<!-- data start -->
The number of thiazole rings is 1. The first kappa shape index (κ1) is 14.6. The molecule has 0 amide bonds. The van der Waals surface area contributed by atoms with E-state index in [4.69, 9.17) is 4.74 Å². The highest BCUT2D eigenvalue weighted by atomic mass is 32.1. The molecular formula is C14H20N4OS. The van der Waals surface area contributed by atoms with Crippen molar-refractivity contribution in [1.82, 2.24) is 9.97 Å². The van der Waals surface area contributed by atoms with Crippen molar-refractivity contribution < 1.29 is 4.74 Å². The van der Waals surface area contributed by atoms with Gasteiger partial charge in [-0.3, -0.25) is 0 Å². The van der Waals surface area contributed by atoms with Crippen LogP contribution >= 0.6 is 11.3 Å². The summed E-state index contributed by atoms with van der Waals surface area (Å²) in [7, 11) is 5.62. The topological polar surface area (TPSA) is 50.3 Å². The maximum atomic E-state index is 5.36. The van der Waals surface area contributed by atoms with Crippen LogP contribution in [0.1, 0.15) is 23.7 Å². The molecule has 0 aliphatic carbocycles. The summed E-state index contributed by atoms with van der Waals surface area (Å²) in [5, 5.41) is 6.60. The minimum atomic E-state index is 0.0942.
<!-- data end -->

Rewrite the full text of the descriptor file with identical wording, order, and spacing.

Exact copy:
The number of thiazole rings is 1. The first kappa shape index (κ1) is 14.6. The molecule has 0 amide bonds. The van der Waals surface area contributed by atoms with E-state index in [4.69, 9.17) is 4.74 Å². The highest BCUT2D eigenvalue weighted by atomic mass is 32.1. The molecular formula is C14H20N4OS. The van der Waals surface area contributed by atoms with Crippen molar-refractivity contribution in [1.82, 2.24) is 9.97 Å². The van der Waals surface area contributed by atoms with Crippen molar-refractivity contribution < 1.29 is 4.74 Å². The van der Waals surface area contributed by atoms with Gasteiger partial charge in [-0.3, -0.25) is 0 Å². The van der Waals surface area contributed by atoms with Crippen LogP contribution >= 0.6 is 11.3 Å². The summed E-state index contributed by atoms with van der Waals surface area (Å²) in [7, 11) is 5.62. The topological polar surface area (TPSA) is 50.3 Å². The maximum atomic E-state index is 5.36. The van der Waals surface area contributed by atoms with Crippen LogP contribution in [0.1, 0.15) is 23.7 Å². The molecule has 0 aliphatic carbocycles. The summed E-state index contributed by atoms with van der Waals surface area (Å²) in [5, 5.41) is 6.60. The minimum atomic E-state index is 0.0942.